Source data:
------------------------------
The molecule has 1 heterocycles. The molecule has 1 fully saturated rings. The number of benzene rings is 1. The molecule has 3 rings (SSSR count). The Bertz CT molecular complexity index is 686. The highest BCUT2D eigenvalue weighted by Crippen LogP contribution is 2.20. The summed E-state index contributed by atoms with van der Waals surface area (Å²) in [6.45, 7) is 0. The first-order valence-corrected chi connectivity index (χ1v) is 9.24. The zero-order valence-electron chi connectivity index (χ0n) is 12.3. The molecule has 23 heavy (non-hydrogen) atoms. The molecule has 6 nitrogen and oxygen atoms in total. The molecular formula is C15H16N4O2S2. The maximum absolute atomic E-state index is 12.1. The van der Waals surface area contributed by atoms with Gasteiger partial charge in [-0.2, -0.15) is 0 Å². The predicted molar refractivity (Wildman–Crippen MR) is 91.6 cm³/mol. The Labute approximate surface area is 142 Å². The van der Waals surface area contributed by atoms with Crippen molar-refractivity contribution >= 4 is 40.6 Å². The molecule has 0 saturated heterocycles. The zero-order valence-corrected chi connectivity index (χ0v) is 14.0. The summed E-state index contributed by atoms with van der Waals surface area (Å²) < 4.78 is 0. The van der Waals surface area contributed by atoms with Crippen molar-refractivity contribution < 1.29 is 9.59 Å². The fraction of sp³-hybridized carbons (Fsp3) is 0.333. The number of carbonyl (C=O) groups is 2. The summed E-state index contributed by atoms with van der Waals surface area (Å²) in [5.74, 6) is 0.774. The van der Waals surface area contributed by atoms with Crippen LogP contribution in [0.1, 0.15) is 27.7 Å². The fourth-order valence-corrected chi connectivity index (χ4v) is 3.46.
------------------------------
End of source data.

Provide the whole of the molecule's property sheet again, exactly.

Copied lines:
The molecule has 1 heterocycles. The molecule has 1 fully saturated rings. The number of benzene rings is 1. The molecule has 3 rings (SSSR count). The Bertz CT molecular complexity index is 686. The highest BCUT2D eigenvalue weighted by Crippen LogP contribution is 2.20. The summed E-state index contributed by atoms with van der Waals surface area (Å²) in [6.45, 7) is 0. The first-order valence-corrected chi connectivity index (χ1v) is 9.24. The zero-order valence-electron chi connectivity index (χ0n) is 12.3. The molecule has 23 heavy (non-hydrogen) atoms. The molecule has 6 nitrogen and oxygen atoms in total. The molecular formula is C15H16N4O2S2. The maximum absolute atomic E-state index is 12.1. The van der Waals surface area contributed by atoms with Gasteiger partial charge in [-0.2, -0.15) is 0 Å². The predicted molar refractivity (Wildman–Crippen MR) is 91.6 cm³/mol. The Labute approximate surface area is 142 Å². The van der Waals surface area contributed by atoms with Crippen molar-refractivity contribution >= 4 is 40.6 Å². The molecule has 0 saturated heterocycles. The zero-order valence-corrected chi connectivity index (χ0v) is 14.0. The summed E-state index contributed by atoms with van der Waals surface area (Å²) < 4.78 is 0. The van der Waals surface area contributed by atoms with Crippen molar-refractivity contribution < 1.29 is 9.59 Å². The fraction of sp³-hybridized carbons (Fsp3) is 0.333. The number of carbonyl (C=O) groups is 2. The summed E-state index contributed by atoms with van der Waals surface area (Å²) in [5.74, 6) is 0.774. The van der Waals surface area contributed by atoms with Crippen LogP contribution in [0.1, 0.15) is 27.7 Å². The fourth-order valence-corrected chi connectivity index (χ4v) is 3.46.